Beginning gardeners often worry about getting anything to grow, but they soon realize that they have the opposite problem. Certain plants will take over your garden if you let them, by self-seeding or sending out runners. Here are the worst offenders.
Bamboo has a lot of great features as a landscaping plant. It grows quickly, provides great cover and acts as a natural fence.
But it’s also extremely invasive and difficult to remove once it gets established. If you’ve ever tried to dig up bamboo, you know that the roots present a major challenge. Grow bamboo in landscaping planters rather than directly in the ground.
Considered a weed by many, wisteria is a vine that produces beautiful, grape-like clusters of flowers in the spring. It can be trained to grow up trellises and pergolas to stunning effect–if you’ve ever been to the Biltmore House in spring, then you’ll be treated the breathtaking sight of their wisteria in bloom.
But like the other plants on this list, it grows fast. If not carefully contained, it will take over and choke nearby trees and structures.
As a general rule of thumb, if you can find a plant in a ditch on the side of the road, it’s going to be pretty tenacious.
Morning glories might seem like an easy way to get some nice greenery and flowers growing along a trellis or fence, but you’ll quickly discover that it has a tough root system and the ability to multiply the moment your back is turned.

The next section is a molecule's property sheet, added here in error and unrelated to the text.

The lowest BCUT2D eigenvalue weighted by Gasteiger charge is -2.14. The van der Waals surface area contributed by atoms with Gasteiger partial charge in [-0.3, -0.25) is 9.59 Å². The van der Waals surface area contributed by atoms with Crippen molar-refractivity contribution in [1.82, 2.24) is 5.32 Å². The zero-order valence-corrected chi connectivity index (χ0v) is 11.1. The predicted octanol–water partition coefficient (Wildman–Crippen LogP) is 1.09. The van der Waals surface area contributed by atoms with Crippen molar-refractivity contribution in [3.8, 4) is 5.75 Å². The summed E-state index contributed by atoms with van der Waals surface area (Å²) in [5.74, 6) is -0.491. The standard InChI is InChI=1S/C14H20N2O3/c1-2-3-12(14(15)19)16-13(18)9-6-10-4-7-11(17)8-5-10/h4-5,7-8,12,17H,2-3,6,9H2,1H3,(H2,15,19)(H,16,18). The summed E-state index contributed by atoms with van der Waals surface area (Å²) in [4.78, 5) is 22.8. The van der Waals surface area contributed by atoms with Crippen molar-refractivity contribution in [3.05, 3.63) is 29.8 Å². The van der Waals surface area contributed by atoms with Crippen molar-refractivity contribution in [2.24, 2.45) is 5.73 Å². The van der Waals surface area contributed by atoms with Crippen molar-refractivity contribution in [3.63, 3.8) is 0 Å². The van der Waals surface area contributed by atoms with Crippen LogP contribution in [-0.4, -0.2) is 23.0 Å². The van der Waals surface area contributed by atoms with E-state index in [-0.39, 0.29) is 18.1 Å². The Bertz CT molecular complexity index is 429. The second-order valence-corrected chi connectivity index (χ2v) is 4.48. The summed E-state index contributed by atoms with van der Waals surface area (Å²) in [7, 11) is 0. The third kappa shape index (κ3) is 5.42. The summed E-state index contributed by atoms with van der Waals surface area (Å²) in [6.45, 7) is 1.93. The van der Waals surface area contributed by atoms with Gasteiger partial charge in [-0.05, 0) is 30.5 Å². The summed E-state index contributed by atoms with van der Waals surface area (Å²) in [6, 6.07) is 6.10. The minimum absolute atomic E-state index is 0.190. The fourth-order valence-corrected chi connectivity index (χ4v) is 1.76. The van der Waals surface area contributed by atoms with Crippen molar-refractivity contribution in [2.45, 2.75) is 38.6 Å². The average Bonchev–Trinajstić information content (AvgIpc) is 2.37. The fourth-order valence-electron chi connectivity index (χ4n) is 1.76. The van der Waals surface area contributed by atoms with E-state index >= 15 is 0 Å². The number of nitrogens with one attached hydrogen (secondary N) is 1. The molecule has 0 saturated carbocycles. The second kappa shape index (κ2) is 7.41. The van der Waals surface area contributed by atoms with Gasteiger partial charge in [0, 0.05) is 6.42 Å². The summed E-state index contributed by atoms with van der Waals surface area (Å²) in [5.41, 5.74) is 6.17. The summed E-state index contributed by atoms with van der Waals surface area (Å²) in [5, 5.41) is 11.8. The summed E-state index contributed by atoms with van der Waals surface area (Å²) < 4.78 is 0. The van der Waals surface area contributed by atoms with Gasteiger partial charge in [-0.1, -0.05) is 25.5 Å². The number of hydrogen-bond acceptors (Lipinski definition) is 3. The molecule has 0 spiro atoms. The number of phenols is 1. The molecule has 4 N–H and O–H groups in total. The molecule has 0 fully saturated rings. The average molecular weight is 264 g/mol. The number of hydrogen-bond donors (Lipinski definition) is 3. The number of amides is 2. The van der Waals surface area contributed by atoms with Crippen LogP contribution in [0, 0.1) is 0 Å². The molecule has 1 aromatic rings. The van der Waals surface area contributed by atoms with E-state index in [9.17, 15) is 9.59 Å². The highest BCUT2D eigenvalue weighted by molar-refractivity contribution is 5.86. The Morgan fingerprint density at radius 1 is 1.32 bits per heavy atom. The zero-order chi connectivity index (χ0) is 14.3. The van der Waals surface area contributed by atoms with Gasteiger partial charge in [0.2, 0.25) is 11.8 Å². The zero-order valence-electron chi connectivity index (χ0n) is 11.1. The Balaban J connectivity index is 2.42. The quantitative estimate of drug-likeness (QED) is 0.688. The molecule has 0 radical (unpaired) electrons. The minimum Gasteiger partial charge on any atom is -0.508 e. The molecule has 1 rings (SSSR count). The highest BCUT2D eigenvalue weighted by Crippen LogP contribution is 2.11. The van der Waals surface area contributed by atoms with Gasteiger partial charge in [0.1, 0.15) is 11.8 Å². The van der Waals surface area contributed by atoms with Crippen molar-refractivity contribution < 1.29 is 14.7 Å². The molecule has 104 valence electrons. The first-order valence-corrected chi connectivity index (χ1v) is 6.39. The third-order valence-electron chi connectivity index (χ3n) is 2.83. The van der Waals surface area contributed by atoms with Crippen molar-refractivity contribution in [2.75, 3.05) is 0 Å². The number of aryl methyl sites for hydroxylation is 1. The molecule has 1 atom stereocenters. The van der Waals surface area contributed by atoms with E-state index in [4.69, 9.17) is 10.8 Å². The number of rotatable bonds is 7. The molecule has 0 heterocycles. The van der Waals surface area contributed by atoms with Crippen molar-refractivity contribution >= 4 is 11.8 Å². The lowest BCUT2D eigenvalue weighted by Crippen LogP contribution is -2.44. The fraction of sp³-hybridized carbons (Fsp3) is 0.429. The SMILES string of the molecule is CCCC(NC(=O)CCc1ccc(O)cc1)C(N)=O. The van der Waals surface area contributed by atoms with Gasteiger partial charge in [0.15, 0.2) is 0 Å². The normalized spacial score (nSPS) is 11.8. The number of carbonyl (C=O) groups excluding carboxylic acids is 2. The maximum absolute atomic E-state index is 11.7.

One of the best-known offenders in the “how did this take over my life?” category of plants, mint is notorious for spreading like wildfire. That’s down to the roots, which send runners below the soil surface to create new plants in places you did not want them.
You are best off planting mint in containers; in fact, you can even place a pot in the ground to keep your mint in check.
While not all blackberries will devour your entire yard, some varieties create a thorn-covered bramble that is almost impossible to remove.
Look for thornless, bush-style blackberries instead. You’ll get all the fruit without the headache.
Our list of invasive garden plants wouldn’t be complete without this aquatic beauty. Though water hyacinth is lovely and, in theory, a good way to filter the water in a backyard pond, it is also an aggressive grower.
Even worse, it’s been known to spread to nearby ponds and lakes, wreaking havoc with the ecosystem.